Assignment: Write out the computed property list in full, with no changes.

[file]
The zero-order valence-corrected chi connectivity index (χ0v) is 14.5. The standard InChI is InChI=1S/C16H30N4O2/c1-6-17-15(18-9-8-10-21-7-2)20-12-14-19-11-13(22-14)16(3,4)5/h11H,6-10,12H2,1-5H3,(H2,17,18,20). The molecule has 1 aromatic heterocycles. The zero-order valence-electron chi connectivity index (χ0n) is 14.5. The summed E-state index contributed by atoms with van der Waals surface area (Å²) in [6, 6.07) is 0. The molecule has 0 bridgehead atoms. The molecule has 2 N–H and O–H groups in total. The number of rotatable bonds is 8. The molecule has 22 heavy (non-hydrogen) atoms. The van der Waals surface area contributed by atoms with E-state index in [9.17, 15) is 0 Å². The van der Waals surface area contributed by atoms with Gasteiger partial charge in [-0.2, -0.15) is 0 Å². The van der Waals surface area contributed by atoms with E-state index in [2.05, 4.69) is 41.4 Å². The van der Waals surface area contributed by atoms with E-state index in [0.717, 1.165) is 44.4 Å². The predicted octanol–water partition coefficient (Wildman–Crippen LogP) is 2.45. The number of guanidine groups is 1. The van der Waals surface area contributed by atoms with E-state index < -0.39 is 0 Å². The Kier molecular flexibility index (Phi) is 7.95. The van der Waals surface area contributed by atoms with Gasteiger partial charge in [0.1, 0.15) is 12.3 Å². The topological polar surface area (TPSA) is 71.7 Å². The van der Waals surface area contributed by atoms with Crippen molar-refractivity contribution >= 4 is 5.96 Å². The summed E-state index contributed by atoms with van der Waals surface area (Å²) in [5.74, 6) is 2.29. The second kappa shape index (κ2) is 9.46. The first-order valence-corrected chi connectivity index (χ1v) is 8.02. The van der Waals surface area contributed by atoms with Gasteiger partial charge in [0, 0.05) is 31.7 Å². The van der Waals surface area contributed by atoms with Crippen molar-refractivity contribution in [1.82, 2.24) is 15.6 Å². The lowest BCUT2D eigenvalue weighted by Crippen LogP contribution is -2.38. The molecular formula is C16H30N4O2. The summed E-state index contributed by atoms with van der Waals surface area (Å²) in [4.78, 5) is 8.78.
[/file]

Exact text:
The zero-order valence-corrected chi connectivity index (χ0v) is 14.5. The standard InChI is InChI=1S/C16H30N4O2/c1-6-17-15(18-9-8-10-21-7-2)20-12-14-19-11-13(22-14)16(3,4)5/h11H,6-10,12H2,1-5H3,(H2,17,18,20). The molecule has 1 aromatic heterocycles. The zero-order valence-electron chi connectivity index (χ0n) is 14.5. The summed E-state index contributed by atoms with van der Waals surface area (Å²) in [6, 6.07) is 0. The molecule has 0 bridgehead atoms. The molecule has 2 N–H and O–H groups in total. The number of rotatable bonds is 8. The molecule has 22 heavy (non-hydrogen) atoms. The van der Waals surface area contributed by atoms with E-state index in [9.17, 15) is 0 Å². The van der Waals surface area contributed by atoms with Gasteiger partial charge in [-0.2, -0.15) is 0 Å². The van der Waals surface area contributed by atoms with E-state index in [2.05, 4.69) is 41.4 Å². The van der Waals surface area contributed by atoms with E-state index in [0.717, 1.165) is 44.4 Å². The predicted octanol–water partition coefficient (Wildman–Crippen LogP) is 2.45. The number of guanidine groups is 1. The van der Waals surface area contributed by atoms with E-state index < -0.39 is 0 Å². The Kier molecular flexibility index (Phi) is 7.95. The van der Waals surface area contributed by atoms with Gasteiger partial charge in [0.1, 0.15) is 12.3 Å². The topological polar surface area (TPSA) is 71.7 Å². The van der Waals surface area contributed by atoms with Crippen molar-refractivity contribution >= 4 is 5.96 Å². The summed E-state index contributed by atoms with van der Waals surface area (Å²) in [5.74, 6) is 2.29. The second kappa shape index (κ2) is 9.46. The first-order valence-corrected chi connectivity index (χ1v) is 8.02. The van der Waals surface area contributed by atoms with Gasteiger partial charge in [0, 0.05) is 31.7 Å². The van der Waals surface area contributed by atoms with Crippen molar-refractivity contribution in [1.82, 2.24) is 15.6 Å². The lowest BCUT2D eigenvalue weighted by Crippen LogP contribution is -2.38. The molecular formula is C16H30N4O2. The summed E-state index contributed by atoms with van der Waals surface area (Å²) in [4.78, 5) is 8.78.